Sunday, August 15, 2004

The Euro-army cometh

"The massacre of our proudest regiments isn't about efficiency's about surrendering our soldiers to fight in a Euro-army"

Col. Tim Collins

In the footsteps of the Washington Post, covering territory The Times fears to go, on the front page of the Mail on Sunday today is the headline "Fury at plan to scrap Guards".

With it comes a story revealing a proposal from General Sir Mike Jackson to merge the five Guards foot regiments into one "large/large regiment", in which the individual identities of these famous regiments would be lost.

But what is especially important about this piece is the comment by Colonel Tim Collins of the Royal Irish Rangers, who shot to fame with his stirring pre-battle speech to his troops on the eve of their entering Iraq. He told the Mail on Sunday that "I'm certain this is politically motivated to make our superb Army more like those in Europe, a precursor to a future European Army".

In a separate "op-ed" piece authored by Col. Collins, he also writes about Hoon’s cuts to the size and capability of the armed forces, to "make it easier for us to deploy rapidly to far-flung places and pay for high-tech weapons programmes".

Without actually saying so, Col. Collins is referring to FRES and Hoon’s ambitions to re-equip and restructure the Army to make it the nucleus of the EU’s rapid reaction force. But the point Collins does make is unarguable:

Of course we should keep pace with weapons technology but over-reliance on high-tech solutions, warfare by computer, is not our way and never has been. The British Army has historically equipped the man, not manned the equipment. Our strength… is in our people.
Picking up the general theme, the Mail's editorial recalls that Mandelson four years ago sought to ingratiate himself with listeners to Irish radio by mocking the Brigade of Guards as "a lot of chinless wonders marching around Horseguards Parade doing incomprehensible things with flags".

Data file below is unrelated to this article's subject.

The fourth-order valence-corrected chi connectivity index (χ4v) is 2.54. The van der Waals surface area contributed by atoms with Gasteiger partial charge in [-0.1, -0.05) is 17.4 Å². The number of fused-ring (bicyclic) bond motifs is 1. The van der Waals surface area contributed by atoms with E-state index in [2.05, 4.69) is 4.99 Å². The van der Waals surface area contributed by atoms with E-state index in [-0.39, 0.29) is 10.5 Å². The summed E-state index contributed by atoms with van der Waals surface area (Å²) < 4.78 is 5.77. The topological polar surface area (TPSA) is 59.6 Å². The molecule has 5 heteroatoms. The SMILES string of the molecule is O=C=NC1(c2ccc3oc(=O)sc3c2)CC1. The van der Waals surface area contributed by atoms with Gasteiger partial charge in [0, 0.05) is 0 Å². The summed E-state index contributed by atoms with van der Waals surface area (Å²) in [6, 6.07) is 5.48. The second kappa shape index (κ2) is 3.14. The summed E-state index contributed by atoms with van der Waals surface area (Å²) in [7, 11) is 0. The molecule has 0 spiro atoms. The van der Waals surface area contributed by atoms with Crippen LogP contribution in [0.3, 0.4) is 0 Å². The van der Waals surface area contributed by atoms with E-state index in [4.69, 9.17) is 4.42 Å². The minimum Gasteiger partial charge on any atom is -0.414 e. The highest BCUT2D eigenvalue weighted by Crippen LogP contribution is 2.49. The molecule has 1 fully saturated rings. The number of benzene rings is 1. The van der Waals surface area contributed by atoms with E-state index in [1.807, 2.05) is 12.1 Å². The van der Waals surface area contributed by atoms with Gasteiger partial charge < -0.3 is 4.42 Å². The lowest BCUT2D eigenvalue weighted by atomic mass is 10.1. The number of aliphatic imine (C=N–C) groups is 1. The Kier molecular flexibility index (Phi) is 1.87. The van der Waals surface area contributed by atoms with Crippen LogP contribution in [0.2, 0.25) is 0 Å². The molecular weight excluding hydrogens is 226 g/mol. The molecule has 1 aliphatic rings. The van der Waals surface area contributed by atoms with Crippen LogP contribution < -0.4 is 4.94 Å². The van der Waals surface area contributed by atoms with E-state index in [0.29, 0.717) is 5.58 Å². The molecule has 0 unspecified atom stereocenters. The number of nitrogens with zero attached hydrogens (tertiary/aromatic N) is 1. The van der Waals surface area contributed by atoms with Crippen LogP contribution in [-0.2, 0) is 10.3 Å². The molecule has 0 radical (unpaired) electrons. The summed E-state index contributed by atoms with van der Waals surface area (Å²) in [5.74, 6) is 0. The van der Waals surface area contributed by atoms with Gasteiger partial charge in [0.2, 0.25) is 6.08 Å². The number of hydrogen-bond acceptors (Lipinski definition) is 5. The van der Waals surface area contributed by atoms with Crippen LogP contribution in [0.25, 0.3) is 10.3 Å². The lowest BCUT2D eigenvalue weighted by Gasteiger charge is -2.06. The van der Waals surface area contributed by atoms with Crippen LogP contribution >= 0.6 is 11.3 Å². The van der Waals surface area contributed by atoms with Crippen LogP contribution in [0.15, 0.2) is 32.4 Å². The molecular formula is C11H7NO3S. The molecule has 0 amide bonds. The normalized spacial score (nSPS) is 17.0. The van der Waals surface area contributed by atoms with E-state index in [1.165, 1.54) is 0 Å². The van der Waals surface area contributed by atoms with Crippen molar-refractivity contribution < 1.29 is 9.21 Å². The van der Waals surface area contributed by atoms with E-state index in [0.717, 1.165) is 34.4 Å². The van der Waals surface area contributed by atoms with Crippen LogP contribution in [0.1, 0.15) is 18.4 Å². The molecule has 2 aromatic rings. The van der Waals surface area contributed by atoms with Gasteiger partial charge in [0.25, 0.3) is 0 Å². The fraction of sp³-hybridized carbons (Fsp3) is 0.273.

Writes the Mail,

His sneers are typical of the private language of New Labour, peopled by figures whose backgrounds are more revolutionary than they care to admit. They have not forgotten or abandoned their radical dislike of the way the British state is based on loyalty to the Crown rather than the Labour Party. And they have not given up their desire to integrate this country fully and irreversibly into the European Union, whose very different ways they seem to prefer to ours.
The way the Mail sees it is that there is no place for units such as the Guards in the EU Army, now slowly taking shape with New Labour's tacit support, which is the real reason for the Gen. Jackson's proposal.

The paper is probably right, and Colonel Collins certainly is. Thank goodness that, at last, one newspaper has woken up. When are the others – and the opposition politicians – going to do likewise? We cannot and must not sacrifice our armed forces on the altar of European integration.

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